Click "Next" on the Welcome screen and select the path where you want the software installed (fig. 2). (I always leave it at the default location.)

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Fig. 2 Install Path

You can then select what components you want installed. I usually take everything.

You are then asked if you want to overwrite the uci.config file. This file contains the definitions of what systems this PC is allowed to access with ODBC. On the first install, it doesn't matter what you answer. If you are reinstalling due to suspecting a missing or corrupted driver, you probably don't want to overwrite this, although doing so simply means you have to redefine the systems with the UCI Editor.

And finally, you get to select what program folder to use. I always use the default which, at this time, is "IBM U2\UniVerse ODBC driver". (Expect to see the IBM branding changed to Rocket Software in the near future.)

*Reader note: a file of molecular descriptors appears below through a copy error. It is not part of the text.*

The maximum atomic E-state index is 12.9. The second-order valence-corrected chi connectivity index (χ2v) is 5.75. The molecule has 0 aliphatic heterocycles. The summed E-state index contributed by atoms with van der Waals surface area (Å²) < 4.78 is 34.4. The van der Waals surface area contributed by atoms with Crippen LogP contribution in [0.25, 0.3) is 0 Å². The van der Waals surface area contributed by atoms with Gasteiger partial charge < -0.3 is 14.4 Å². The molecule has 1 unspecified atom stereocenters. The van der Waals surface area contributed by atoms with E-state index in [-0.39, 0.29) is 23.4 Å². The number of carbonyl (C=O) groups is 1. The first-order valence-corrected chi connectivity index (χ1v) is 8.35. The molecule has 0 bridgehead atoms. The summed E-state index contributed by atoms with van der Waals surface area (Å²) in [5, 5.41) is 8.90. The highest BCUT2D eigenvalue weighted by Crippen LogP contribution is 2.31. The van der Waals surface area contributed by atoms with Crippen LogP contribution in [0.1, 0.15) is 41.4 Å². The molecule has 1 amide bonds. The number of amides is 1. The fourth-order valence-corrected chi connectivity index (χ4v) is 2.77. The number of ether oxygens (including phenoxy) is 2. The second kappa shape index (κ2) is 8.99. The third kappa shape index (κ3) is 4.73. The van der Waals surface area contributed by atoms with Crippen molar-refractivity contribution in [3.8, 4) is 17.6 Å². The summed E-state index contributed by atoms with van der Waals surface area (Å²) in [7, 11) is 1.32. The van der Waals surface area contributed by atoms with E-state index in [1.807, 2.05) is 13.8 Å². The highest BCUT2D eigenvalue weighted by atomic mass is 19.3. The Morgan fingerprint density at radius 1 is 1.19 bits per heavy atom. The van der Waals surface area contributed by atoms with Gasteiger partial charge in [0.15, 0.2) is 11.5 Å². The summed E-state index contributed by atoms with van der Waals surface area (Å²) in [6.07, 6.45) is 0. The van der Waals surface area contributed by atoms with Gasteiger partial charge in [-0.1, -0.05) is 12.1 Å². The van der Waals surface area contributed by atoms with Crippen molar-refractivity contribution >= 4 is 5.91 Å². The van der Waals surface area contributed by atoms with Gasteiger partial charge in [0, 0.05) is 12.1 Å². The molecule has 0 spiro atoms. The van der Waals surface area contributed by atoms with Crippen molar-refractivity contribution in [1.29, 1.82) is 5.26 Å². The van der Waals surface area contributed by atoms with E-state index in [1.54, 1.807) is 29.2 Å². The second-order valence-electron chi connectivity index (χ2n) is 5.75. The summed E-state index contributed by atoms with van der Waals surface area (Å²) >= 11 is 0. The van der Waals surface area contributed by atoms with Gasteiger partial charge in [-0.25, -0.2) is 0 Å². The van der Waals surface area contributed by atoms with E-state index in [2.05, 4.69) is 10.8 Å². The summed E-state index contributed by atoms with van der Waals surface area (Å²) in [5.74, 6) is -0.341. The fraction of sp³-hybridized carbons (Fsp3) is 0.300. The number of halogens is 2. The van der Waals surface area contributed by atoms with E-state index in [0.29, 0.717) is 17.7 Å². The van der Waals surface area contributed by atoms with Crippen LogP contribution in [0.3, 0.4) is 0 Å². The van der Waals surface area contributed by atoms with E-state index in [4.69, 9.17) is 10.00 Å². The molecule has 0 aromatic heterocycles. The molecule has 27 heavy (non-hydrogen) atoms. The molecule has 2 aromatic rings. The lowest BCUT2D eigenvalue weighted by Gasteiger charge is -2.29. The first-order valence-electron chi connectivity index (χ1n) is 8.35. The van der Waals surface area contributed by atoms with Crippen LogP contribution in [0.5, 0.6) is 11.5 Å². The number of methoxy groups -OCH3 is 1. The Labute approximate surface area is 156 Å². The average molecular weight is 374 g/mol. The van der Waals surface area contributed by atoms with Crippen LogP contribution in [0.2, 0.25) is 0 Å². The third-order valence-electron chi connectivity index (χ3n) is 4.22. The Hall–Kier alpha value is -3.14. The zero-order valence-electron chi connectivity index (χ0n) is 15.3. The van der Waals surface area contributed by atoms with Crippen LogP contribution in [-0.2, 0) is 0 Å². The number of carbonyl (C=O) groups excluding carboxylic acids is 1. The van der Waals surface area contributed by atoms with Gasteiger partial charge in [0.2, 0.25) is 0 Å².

After the setup is complete, you will be prompted to restart Windows. And yes, you want to restart before proceeding. (Does anyone ever say "no" to Windows restart prompt?)

Defining the ODBC servers

The next thing to do is define what UniVerse servers this PC can access with ODBC. You use the UCI Editor to make these entries in the uci.config file. You will find this utility in the program folder you specified in the previous steps (fig. 3).

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Fig. 3 Invoking the UCI Editor

Figure 4 shows a typical server entry. Notice that this screen calls these "ODBC Data Sources." I find that confusing with ODBC DSNs and prefer to think of this as "ODBC Data Servers." You will usually have just one of these entries for each system that has one or more ODBC-enabled accounts on it, regardless of the number of accounts.